I wonder if this can be challengd in court?  Is it fair for the city to prevent a business from locating in an area or place based on perceived biases towards that business… i.e. the term predatory?

    Who knows.

    Some overreach by the City?  Most likely.

    Regardless, we have much greater issues at hand in Evanston – such as our City's current state of financial demise, closing businesses, unemployment, etc.  Only a matter of time before Evanston declares bankruptcy if the prioity one issues are not addressed, instead of focusing on what kind of businesses can set up shop in a particular neighborhood. 

    Get a clue.

  3. Idealistic Arrogance

    Gotta love Jane Grover's characterization of the Pay Day Lenders as predatory.

    So what is her solution? Not provide the critical services these firms provide for their clients?

    Does she understand why the Pay Day Lending industry has grown so rapidly over the last decade?

    Pay Day lending is a highly regulated industry. There is full disclosure and transparency for the products and services they provide. Customers CHOOSE to use their services. Sadly, the poor don't have access to traditional financial institutions like Jane Grover and others have who espouse these idealistic virtues.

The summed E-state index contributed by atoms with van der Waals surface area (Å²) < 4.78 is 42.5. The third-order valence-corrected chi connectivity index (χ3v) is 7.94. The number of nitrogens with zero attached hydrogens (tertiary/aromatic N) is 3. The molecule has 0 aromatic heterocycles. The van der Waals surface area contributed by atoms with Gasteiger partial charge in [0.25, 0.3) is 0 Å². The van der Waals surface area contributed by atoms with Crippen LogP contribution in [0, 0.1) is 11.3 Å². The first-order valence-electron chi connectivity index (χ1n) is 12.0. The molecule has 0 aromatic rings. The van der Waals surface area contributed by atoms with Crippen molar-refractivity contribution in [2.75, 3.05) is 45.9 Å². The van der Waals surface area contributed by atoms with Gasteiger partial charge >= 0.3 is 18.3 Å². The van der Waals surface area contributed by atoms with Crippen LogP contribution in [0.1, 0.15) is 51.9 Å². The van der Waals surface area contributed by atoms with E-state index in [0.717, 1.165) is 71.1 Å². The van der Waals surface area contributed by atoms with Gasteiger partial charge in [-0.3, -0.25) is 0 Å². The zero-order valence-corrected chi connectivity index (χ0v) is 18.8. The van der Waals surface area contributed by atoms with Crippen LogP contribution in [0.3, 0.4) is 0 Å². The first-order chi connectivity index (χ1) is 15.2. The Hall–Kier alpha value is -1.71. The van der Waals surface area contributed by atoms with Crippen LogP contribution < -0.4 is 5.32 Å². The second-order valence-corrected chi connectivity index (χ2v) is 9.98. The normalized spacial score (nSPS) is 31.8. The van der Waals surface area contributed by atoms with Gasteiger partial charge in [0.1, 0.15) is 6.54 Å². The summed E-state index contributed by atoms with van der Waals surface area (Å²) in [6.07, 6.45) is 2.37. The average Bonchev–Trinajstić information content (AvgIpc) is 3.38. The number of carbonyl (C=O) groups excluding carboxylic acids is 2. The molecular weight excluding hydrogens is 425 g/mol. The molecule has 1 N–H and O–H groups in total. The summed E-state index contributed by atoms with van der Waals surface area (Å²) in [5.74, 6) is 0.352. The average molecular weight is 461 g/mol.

The bigger issue is poverty and the lack of access to traditional financial institutions. New companies like Green Dot have emerged to also address this growing need and provide services to the poor.

    With competition comes more options. Limiting competition HURTS the poor and reduces their options.

    Share this with Jane the next time you see her at Citibank, Chase, or Evanston First and Trust.

    1. You don’t consider 403% APR predatory?

      You are absolutely correct that people choose to use these businesses.  Unfortunately they do so because they don;t have other options for banking and because they in many cases don't understand the conditions of the loan– interest over a brief period of time seems small, but when you fail to pay it back in a timely manner the costs become astronomical. 

      But what bothers me about this industry is that it appears that they are using a nice chunk of their huge profits to curry favor with our lawmakers.  Political contributions from the payday loan industry have hugely increased over the past decade or so.  Consider:

      According to the National Conference of State Legislators, fifty-four payday-loan-related
      bills were introduced in the Illinois legislature from 1999-2006. None of these 54 bills
      included either of the two key suggested provisions to substantially limit payday loans:
      restricting annual interest rates to 36% or less; and limiting “loan-flipping”—preventing
      loans from being extended more than three times.

      Three of these bills became law. Two of them did nothing other than direct state bodies to study the
      industry and report on their findings. These two were H.R. 164 and S.R. 42, both enacted
      in 1999.

      The one substantive bill that become law, in 2005, was the Illinois Payday Loan Reform